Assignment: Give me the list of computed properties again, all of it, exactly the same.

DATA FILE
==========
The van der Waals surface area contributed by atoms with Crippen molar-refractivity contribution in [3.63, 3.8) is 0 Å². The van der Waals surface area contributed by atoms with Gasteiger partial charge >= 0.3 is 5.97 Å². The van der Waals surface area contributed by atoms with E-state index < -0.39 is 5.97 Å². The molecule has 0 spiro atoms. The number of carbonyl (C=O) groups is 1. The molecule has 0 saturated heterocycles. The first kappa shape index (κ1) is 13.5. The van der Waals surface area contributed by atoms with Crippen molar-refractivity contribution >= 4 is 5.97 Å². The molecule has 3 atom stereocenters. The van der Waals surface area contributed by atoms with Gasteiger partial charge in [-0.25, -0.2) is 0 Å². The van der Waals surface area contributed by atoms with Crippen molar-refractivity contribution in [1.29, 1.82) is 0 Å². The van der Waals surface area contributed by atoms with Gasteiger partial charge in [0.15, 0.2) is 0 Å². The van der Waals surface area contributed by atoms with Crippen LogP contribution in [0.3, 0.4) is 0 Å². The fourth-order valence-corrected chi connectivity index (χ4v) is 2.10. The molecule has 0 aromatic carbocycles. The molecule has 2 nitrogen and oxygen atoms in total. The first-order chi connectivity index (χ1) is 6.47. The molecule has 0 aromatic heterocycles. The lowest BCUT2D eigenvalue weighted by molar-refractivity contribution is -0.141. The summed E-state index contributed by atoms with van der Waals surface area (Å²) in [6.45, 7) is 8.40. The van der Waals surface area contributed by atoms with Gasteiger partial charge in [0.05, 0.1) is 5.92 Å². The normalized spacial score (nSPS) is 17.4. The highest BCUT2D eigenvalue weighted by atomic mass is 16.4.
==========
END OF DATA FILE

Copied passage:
The van der Waals surface area contributed by atoms with Crippen molar-refractivity contribution in [3.63, 3.8) is 0 Å². The van der Waals surface area contributed by atoms with Gasteiger partial charge >= 0.3 is 5.97 Å². The van der Waals surface area contributed by atoms with E-state index < -0.39 is 5.97 Å². The molecule has 0 spiro atoms. The number of carbonyl (C=O) groups is 1. The molecule has 0 saturated heterocycles. The first kappa shape index (κ1) is 13.5. The van der Waals surface area contributed by atoms with Crippen molar-refractivity contribution >= 4 is 5.97 Å². The molecule has 3 atom stereocenters. The van der Waals surface area contributed by atoms with Gasteiger partial charge in [-0.25, -0.2) is 0 Å². The van der Waals surface area contributed by atoms with Crippen molar-refractivity contribution in [1.29, 1.82) is 0 Å². The van der Waals surface area contributed by atoms with Gasteiger partial charge in [0.15, 0.2) is 0 Å². The van der Waals surface area contributed by atoms with Crippen LogP contribution in [0.3, 0.4) is 0 Å². The fourth-order valence-corrected chi connectivity index (χ4v) is 2.10. The molecule has 0 aromatic carbocycles. The molecule has 2 nitrogen and oxygen atoms in total. The first-order chi connectivity index (χ1) is 6.47. The molecule has 0 aromatic heterocycles. The lowest BCUT2D eigenvalue weighted by molar-refractivity contribution is -0.141. The summed E-state index contributed by atoms with van der Waals surface area (Å²) in [6.45, 7) is 8.40. The van der Waals surface area contributed by atoms with Gasteiger partial charge in [0.05, 0.1) is 5.92 Å². The normalized spacial score (nSPS) is 17.4. The highest BCUT2D eigenvalue weighted by atomic mass is 16.4.